• Institutional support needed to establish park, management procedures (esp. sustainable management and resource use by local populations)

  • Disappearance of birds of prey must be tackled at the national level

  • Conservation and restoration efforts, including strengthening of public awareness and participatory measures







Protected Area Range

Size

(ha)

Popu-lation

Biological Importance/GEF Justification

Current Status

Main Threats

Proposed Actions

personalJbel Bou Naceur (SIBE)

14,000

3,000 shepherds by right

  • High altitude grasslands and spiny xerophytes with high vegetative endemism: 60 species, 19 subspecies and 13 varieties of plants endemic to Morocco

  • 9 of 25 mammal, 23 of 69 bird and 8 of 20 amphibian species, of global interest, including caracal Felis caracal algira, mountain gazelle Gazella cuvieri, and shrew Crocidura russula and several birds of prey

  • Government forestry land, both delimitated and non-delimitated

No legal status at moment, although southern portion belongs to Royal Reserve of Outat el Hadj

  • Overutilization of natural resources

  • Overgrazing in higher zones

  • Forest clearing for wood production and absence of forest regeneration

  • Ecosystem as a whole is seriously disturbed and requires immediate conservation and management

  • Soil degradation and erosion

  • Preparation of a management plan

  • Zoning and conservation of key areas (altitude grasslands and spiny xerophytes)

  • Anti-erosion activities

  • Pasture management plan

  • Participatory activities with local populations

Jbel Tichoukt (SIBE)

12,500

100 shepherds

  • High level of vegetation endemic to the site or to Morocco: forests of cedar Cedrus atlantica, with undergrowth of Buxus balearica, common juniper Juniperus communis (rare in Morocco)

  • Rare or endemic animal species: 7 of 21 mammal species, 28 of 62 birds, and 15 reptiles/amphibians of at least 19; e.g., an endemic shrew Crocidura russula yebalensis

  • Delimitated Government forestry land with land use rights

  • The SIBE has no legal status at present

  • Cedar forest degeneration due to overgrazing by 7,000 sheep and goats

  • Oak forest still in good shape, although threatened by increasing demand for firewood

  • Hunting is practiced on 3,000 ha

  • Preparation of management plan

  • Zoning and conservation of key areas (forest, xerophytes)

  • Restoration and management of oak forest for firewood production

  • Participatory activities with local populations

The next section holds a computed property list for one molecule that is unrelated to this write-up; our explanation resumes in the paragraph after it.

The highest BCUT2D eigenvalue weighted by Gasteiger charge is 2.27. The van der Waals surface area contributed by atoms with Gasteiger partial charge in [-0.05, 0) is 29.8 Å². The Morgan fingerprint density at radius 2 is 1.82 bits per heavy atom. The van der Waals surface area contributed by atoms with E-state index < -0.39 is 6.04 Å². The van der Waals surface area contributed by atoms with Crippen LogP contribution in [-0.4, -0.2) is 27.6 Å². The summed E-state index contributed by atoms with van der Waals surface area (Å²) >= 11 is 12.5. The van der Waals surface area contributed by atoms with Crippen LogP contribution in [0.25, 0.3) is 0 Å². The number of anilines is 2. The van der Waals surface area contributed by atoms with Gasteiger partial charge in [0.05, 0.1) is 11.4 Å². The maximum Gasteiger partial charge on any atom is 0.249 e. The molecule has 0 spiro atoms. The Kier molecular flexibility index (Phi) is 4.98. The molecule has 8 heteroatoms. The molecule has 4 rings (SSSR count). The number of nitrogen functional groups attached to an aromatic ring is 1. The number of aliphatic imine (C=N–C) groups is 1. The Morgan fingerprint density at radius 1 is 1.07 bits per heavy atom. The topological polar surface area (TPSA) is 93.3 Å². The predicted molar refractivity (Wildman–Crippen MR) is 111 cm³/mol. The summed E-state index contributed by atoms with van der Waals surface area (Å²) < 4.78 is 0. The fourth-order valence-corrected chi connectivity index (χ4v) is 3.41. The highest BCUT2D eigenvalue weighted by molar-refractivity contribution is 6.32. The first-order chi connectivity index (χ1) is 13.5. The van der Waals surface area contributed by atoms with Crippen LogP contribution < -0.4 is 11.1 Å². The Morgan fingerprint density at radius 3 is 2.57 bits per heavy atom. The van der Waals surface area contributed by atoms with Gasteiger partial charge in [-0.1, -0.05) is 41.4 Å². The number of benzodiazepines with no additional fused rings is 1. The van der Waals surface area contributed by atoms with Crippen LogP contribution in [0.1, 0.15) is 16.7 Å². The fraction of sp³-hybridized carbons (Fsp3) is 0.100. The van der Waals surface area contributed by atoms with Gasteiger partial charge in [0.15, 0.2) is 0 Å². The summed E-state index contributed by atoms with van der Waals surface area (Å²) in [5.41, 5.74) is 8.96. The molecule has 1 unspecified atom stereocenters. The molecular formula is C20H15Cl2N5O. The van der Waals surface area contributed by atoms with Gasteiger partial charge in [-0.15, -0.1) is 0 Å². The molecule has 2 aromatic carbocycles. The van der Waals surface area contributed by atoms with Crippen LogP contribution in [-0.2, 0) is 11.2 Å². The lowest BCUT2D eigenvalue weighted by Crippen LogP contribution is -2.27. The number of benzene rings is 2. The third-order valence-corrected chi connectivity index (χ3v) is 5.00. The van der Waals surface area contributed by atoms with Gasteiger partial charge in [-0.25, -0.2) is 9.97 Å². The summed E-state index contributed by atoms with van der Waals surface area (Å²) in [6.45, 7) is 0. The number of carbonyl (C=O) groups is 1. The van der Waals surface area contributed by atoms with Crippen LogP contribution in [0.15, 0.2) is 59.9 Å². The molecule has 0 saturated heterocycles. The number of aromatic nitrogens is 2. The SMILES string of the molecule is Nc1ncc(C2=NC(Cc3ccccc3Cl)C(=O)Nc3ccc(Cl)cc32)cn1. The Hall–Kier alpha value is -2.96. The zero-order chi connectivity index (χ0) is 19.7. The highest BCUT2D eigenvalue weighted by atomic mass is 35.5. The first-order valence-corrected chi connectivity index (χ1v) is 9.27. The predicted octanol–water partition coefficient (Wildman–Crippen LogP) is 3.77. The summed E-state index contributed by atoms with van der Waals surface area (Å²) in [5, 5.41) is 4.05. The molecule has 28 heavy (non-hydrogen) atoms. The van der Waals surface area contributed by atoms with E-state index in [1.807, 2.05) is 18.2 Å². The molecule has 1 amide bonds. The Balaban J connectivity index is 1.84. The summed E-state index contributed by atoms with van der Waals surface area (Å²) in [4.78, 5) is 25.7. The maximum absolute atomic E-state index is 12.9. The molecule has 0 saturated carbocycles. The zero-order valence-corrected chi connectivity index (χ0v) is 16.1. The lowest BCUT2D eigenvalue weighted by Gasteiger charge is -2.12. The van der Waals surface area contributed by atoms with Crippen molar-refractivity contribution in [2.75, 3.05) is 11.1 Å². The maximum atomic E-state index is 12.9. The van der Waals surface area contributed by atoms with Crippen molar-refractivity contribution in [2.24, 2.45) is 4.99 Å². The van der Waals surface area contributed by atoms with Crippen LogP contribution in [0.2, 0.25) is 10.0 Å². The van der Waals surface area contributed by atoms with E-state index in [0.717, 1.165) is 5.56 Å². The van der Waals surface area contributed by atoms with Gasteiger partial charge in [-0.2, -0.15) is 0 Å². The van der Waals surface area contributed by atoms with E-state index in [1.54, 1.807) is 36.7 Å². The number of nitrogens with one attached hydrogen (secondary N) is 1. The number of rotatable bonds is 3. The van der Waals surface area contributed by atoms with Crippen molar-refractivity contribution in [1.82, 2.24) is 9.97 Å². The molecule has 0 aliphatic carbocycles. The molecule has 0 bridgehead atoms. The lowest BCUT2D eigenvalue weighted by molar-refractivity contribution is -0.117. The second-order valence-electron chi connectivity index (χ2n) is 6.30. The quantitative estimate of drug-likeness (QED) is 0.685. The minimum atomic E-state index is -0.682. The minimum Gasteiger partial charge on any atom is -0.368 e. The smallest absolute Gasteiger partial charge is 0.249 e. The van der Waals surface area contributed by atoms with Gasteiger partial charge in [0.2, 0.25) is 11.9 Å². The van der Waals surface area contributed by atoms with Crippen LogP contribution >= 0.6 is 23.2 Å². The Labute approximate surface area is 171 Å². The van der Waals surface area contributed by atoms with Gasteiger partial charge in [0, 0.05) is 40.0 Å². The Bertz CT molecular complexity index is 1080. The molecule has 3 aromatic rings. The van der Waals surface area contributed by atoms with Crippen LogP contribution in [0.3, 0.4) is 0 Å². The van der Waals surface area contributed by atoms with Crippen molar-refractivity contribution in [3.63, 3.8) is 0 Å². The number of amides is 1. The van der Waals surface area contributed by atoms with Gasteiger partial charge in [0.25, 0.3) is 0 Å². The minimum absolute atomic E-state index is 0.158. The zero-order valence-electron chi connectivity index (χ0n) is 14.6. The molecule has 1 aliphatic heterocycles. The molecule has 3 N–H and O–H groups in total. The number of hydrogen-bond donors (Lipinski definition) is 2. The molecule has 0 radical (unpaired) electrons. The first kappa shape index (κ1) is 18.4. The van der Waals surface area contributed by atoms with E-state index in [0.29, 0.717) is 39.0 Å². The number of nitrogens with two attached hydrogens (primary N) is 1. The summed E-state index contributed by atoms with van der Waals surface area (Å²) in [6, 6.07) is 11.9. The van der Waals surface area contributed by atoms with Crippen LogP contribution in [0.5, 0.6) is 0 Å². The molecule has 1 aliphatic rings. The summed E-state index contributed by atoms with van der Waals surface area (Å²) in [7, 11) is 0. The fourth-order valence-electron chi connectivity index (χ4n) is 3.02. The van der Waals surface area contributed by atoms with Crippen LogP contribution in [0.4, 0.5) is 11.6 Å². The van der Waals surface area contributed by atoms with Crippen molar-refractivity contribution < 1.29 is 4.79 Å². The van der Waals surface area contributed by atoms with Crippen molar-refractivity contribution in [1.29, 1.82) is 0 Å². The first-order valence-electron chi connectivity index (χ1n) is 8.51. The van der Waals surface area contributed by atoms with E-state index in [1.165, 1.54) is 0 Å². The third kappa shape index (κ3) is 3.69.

• Reintroduction of Barbary sheep

Bou Iblane (SIBE)

12,000

10 villages, 200 herders

  • Part of site covered with cedar forest Cedrus atlantica mixed with green oak Quercus rotundifolia and part with juniper tree Juniperus thurifera

  • 16 mammal species, including leopard Panthera pardus panthera last seen in 1993 and an endangered bat Pipistrellus savii

  • 15 rare amphibian or reptile species, including Alytes obstetricans maurus, Discoglossus pictus sovazzi and Lacerta andeanskii

  • 37 (of 99) rare or interesting bird species-both of northern and Saharan influences-such as the cascara duck Casarca ferruginea, an endemic woodpecker Dendrocops major mauritanicus and an endemic blackbird Turdus merula mauritanicus

  • Delimitated Government forestry land with land use rights and presumed collective land

  • No legal status at present

  • Juniper forest is degrading from overgrazing

  • Lack of forest regeneration due to tramping and grazing

  • Young cedar plants being uprooted for winter livestock feed

  • Soil baring and erosion a local problem

  • Incidences of poaching

  • Preparation of management plan

  • Zoning and conservation of key areas (cedar and juniper)

  • Participatory activities with local populations, especially for pasture management and improvement of pasture resources

  • Tourist information and public awareness

DREF - RIF

Talassemtane

Nature Park



64,600

18,500

  • Situated between Atlantic and Mediterranean bioclimates, range of altitude and ecosystems

  • Major forest types: oak forests Quercus coccifera, Q. faginea, Q. rotundifolia, Q. suber under 1,400 m. From 1,400 -1,800 m is the unique station of the Moroccan fir tree Abies maroccana, a strict endemic species

  • Fauna heavily depleted: large predators and birds of prey have largely disappeared

  • 30 species of reptile and amphibians including 3 endemic species (Chalcides polylepis, C. colosii, and Blanus tingitanus and 3 rare species (Alytes obstetricans, Emys orbicularis and Natrix natrix)

  • National Park

  • IUCN Reserve: I, VIII

  • Delimitated and undelimitated Government forestry land with land use rights and presumed collective lands